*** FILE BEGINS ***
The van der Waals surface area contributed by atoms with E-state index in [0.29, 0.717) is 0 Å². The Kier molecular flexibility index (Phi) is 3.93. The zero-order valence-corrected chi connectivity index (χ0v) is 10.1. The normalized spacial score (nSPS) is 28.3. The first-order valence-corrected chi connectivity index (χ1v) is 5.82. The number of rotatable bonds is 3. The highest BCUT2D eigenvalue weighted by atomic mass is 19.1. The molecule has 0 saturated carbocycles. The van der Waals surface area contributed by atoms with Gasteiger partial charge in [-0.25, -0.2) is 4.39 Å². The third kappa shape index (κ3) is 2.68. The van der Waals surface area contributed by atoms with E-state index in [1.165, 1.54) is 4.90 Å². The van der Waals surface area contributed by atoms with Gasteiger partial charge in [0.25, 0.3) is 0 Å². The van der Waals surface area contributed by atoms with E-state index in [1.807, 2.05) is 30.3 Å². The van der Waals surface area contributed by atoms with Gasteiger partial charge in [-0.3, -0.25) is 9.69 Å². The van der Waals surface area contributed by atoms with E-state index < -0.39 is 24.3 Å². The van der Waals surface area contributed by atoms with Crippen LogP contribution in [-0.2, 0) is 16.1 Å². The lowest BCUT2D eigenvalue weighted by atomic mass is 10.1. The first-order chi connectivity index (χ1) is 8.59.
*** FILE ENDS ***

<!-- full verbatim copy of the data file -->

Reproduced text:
The van der Waals surface area contributed by atoms with E-state index in [0.29, 0.717) is 0 Å². The Kier molecular flexibility index (Phi) is 3.93. The zero-order valence-corrected chi connectivity index (χ0v) is 10.1. The normalized spacial score (nSPS) is 28.3. The first-order valence-corrected chi connectivity index (χ1v) is 5.82. The number of rotatable bonds is 3. The highest BCUT2D eigenvalue weighted by atomic mass is 19.1. The molecule has 0 saturated carbocycles. The van der Waals surface area contributed by atoms with Gasteiger partial charge in [-0.25, -0.2) is 4.39 Å². The third kappa shape index (κ3) is 2.68. The van der Waals surface area contributed by atoms with E-state index in [1.165, 1.54) is 4.90 Å². The van der Waals surface area contributed by atoms with Gasteiger partial charge in [0.25, 0.3) is 0 Å². The van der Waals surface area contributed by atoms with E-state index in [1.807, 2.05) is 30.3 Å². The van der Waals surface area contributed by atoms with Gasteiger partial charge in [-0.3, -0.25) is 9.69 Å². The van der Waals surface area contributed by atoms with E-state index < -0.39 is 24.3 Å². The van der Waals surface area contributed by atoms with Crippen LogP contribution in [-0.2, 0) is 16.1 Å². The lowest BCUT2D eigenvalue weighted by atomic mass is 10.1. The first-order chi connectivity index (χ1) is 8.59.